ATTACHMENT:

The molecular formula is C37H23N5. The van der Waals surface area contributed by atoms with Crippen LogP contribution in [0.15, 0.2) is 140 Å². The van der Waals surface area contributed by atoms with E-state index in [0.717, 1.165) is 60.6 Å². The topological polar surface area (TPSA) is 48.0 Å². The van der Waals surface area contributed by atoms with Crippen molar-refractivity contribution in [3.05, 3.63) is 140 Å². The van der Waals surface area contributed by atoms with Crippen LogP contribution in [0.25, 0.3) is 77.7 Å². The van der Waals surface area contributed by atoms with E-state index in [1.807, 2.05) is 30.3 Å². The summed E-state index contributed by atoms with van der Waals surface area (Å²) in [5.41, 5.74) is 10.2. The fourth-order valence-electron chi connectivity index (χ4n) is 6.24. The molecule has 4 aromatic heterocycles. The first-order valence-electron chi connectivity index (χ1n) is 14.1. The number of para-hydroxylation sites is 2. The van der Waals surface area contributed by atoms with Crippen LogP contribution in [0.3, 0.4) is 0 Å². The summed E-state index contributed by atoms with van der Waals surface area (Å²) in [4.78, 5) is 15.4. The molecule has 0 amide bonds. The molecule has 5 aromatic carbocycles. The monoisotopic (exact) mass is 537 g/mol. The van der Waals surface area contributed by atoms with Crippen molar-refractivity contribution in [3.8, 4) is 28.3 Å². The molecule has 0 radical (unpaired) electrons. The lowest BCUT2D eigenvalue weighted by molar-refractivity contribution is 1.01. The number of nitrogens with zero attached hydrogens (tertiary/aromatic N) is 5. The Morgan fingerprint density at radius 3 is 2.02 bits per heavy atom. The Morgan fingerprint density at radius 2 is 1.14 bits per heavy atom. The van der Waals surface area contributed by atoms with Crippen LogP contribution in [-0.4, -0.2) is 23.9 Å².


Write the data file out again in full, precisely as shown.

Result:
The molecular formula is C37H23N5. The van der Waals surface area contributed by atoms with Crippen LogP contribution in [0.15, 0.2) is 140 Å². The van der Waals surface area contributed by atoms with E-state index in [0.717, 1.165) is 60.6 Å². The topological polar surface area (TPSA) is 48.0 Å². The van der Waals surface area contributed by atoms with Crippen molar-refractivity contribution in [3.05, 3.63) is 140 Å². The van der Waals surface area contributed by atoms with Crippen LogP contribution in [0.25, 0.3) is 77.7 Å². The van der Waals surface area contributed by atoms with E-state index in [1.807, 2.05) is 30.3 Å². The summed E-state index contributed by atoms with van der Waals surface area (Å²) in [5.41, 5.74) is 10.2. The fourth-order valence-electron chi connectivity index (χ4n) is 6.24. The molecule has 4 aromatic heterocycles. The first-order valence-electron chi connectivity index (χ1n) is 14.1. The number of para-hydroxylation sites is 2. The van der Waals surface area contributed by atoms with Crippen LogP contribution in [0.3, 0.4) is 0 Å². The summed E-state index contributed by atoms with van der Waals surface area (Å²) in [4.78, 5) is 15.4. The molecule has 0 amide bonds. The molecule has 5 aromatic carbocycles. The monoisotopic (exact) mass is 537 g/mol. The van der Waals surface area contributed by atoms with Crippen molar-refractivity contribution in [3.8, 4) is 28.3 Å². The molecule has 0 radical (unpaired) electrons. The lowest BCUT2D eigenvalue weighted by molar-refractivity contribution is 1.01. The number of nitrogens with zero attached hydrogens (tertiary/aromatic N) is 5. The Morgan fingerprint density at radius 3 is 2.02 bits per heavy atom. The Morgan fingerprint density at radius 2 is 1.14 bits per heavy atom. The van der Waals surface area contributed by atoms with Crippen LogP contribution in [-0.4, -0.2) is 23.9 Å².